The timing of routes becomes less important if you have numerous alternatives from your station to get to your destination. Cities that offer those alternatives do best with transit. In St. Louis transit stops are isolated islands at best.
    Scheduled times only serves to paper over the real problem of the design of transit for users.
    The solutions of Metro and various government entities like East West Gateway are technical and have nothing to do with integrating transit with city planning and community needs.
    The colossal failure urban planning and St. Louis University at the Grand Avenue transit is a perfect example of dysfunctional government.
    I hate to bring it up again, but the whole approach in this area around Grand Ave station is current and epitomizes why  transit in St. Louis does not work. All of the transit signs in the world would not make a difference. Signage would help, but it ignores the real problems.

    • Shabadoo says:

      to the thousands of people that ride the bus everyday, including myself,  it works

      • JZ71 says:

        That’s not really the question – the two real questions are how to allocate scarce resources and how (and whether or not) we should attract more riders and to convince existing riders to ride more than they do now?  The core, most basic function of public transit is to move people from point A to point B.  While conveying information (posting or providing schedules) is a part of the process, it’s a very minor part.  The internet has evolved into a flexible, inexpensive way to convey this information, more efficiently than either looking at printed schedules or calling for information, and should be maintained and improved.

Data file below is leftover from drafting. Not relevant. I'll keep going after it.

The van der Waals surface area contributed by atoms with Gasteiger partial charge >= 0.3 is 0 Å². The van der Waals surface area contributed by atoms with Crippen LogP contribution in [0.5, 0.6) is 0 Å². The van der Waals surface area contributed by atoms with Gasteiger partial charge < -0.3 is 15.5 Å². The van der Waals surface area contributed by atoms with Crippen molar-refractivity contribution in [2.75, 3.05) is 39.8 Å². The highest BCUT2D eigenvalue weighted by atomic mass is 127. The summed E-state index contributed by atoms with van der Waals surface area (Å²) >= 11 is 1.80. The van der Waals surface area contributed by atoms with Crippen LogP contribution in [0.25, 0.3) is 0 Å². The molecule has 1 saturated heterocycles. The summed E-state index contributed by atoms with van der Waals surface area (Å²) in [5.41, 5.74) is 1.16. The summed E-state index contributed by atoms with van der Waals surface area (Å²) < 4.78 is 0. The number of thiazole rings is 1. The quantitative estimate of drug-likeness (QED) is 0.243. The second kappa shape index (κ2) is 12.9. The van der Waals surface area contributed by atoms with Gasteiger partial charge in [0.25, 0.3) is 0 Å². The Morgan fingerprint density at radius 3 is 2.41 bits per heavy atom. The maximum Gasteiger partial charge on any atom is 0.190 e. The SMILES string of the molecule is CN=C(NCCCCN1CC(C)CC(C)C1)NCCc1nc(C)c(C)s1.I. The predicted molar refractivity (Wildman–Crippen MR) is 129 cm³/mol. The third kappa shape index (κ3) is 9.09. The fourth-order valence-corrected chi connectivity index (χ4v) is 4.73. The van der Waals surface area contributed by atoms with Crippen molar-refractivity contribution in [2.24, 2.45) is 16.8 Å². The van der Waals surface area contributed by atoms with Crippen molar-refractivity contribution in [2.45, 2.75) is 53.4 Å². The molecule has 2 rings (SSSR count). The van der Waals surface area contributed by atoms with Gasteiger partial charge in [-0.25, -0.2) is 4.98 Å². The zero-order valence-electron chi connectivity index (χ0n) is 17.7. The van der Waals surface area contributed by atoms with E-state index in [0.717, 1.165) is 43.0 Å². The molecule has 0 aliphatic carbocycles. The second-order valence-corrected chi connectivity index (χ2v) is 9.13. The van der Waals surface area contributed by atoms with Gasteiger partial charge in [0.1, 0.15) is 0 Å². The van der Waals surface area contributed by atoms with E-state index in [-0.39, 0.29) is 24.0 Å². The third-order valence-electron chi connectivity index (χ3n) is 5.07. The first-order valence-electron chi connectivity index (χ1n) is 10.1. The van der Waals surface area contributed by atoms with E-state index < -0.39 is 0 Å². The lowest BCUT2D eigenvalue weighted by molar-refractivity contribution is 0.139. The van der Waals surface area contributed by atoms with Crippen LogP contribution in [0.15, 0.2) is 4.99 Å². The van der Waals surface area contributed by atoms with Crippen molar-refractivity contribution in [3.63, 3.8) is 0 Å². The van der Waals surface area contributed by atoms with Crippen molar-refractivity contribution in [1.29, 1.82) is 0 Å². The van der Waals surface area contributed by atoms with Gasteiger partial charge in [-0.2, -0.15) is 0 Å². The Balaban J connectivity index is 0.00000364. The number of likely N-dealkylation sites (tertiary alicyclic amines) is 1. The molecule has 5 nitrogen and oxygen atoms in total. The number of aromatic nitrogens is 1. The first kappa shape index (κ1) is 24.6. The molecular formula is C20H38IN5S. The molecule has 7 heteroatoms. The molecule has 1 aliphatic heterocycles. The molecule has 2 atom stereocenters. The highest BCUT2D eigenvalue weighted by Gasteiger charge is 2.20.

The question on the table is how to bring more information to individual bus stops (Metrolink rail stops seem to be being well-managed currently).  I do know that Metro is close to rolling out new bus stop signage that will address some of these concerns.  One new component will be a unique identifier that will be assigned to each stop and posted on each sign.  This will allow people with a means of communicating electronically to access real-time information specific to that location.

        The challenge with posting printed information at any bus stop is that it needs to be both accurate and current.  Metro has to decide if no information is better than bad information.  Metro has over 1,000 bus stops.  It’s certainly possible to create a crew dedicated to maintaining accurate schedules at each stop, but it could easily equal the cost of operating an existing route.  It comes down to choices – would you be OK if Metro decided to cut (one of) your route(s) in order to afford putting schedules at every stop on all other routes?

        Finally, in a perverse way, there is absolutely no direct incentive for Metro to attract more riders.  Every bus trip is 75%+ subsidized by the taxpayers, and that subsidy is static and finite – it doesn’t go up if more riders show up demanding service.  While there would be more revenue on the fare side, and possibly a higher fare-recovery ratio from packed buses, it won’t come near to providing enough revenue to put more service on the street (so why make it more attractive or easier to use?!).